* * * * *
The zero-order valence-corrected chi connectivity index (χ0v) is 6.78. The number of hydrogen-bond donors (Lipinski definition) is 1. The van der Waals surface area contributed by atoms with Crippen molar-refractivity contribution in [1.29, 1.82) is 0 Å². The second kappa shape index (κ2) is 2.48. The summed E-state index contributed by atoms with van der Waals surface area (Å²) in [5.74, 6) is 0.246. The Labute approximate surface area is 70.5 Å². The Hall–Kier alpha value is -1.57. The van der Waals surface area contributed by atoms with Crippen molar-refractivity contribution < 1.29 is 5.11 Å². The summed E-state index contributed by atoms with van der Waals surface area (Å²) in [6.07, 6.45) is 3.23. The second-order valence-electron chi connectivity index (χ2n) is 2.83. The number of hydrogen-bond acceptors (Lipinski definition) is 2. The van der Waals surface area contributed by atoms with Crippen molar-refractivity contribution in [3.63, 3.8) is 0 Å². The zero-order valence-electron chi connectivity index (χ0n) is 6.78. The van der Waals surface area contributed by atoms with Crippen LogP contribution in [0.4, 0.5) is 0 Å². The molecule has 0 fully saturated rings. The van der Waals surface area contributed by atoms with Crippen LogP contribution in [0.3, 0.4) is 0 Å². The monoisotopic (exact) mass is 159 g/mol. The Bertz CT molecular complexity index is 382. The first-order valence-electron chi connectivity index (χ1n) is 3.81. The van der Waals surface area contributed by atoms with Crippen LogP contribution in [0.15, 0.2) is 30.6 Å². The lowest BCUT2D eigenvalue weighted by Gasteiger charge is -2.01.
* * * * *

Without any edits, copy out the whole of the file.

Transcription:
The zero-order valence-corrected chi connectivity index (χ0v) is 6.78. The number of hydrogen-bond donors (Lipinski definition) is 1. The van der Waals surface area contributed by atoms with Crippen molar-refractivity contribution in [1.29, 1.82) is 0 Å². The second kappa shape index (κ2) is 2.48. The summed E-state index contributed by atoms with van der Waals surface area (Å²) in [5.74, 6) is 0.246. The Labute approximate surface area is 70.5 Å². The Hall–Kier alpha value is -1.57. The van der Waals surface area contributed by atoms with Crippen molar-refractivity contribution < 1.29 is 5.11 Å². The summed E-state index contributed by atoms with van der Waals surface area (Å²) in [6.07, 6.45) is 3.23. The second-order valence-electron chi connectivity index (χ2n) is 2.83. The number of hydrogen-bond acceptors (Lipinski definition) is 2. The van der Waals surface area contributed by atoms with Crippen molar-refractivity contribution in [3.63, 3.8) is 0 Å². The zero-order valence-electron chi connectivity index (χ0n) is 6.78. The van der Waals surface area contributed by atoms with Crippen LogP contribution in [0.4, 0.5) is 0 Å². The molecule has 0 fully saturated rings. The van der Waals surface area contributed by atoms with Crippen LogP contribution in [0.3, 0.4) is 0 Å². The monoisotopic (exact) mass is 159 g/mol. The Bertz CT molecular complexity index is 382. The first-order valence-electron chi connectivity index (χ1n) is 3.81. The van der Waals surface area contributed by atoms with Crippen LogP contribution in [0.15, 0.2) is 30.6 Å². The lowest BCUT2D eigenvalue weighted by Gasteiger charge is -2.01.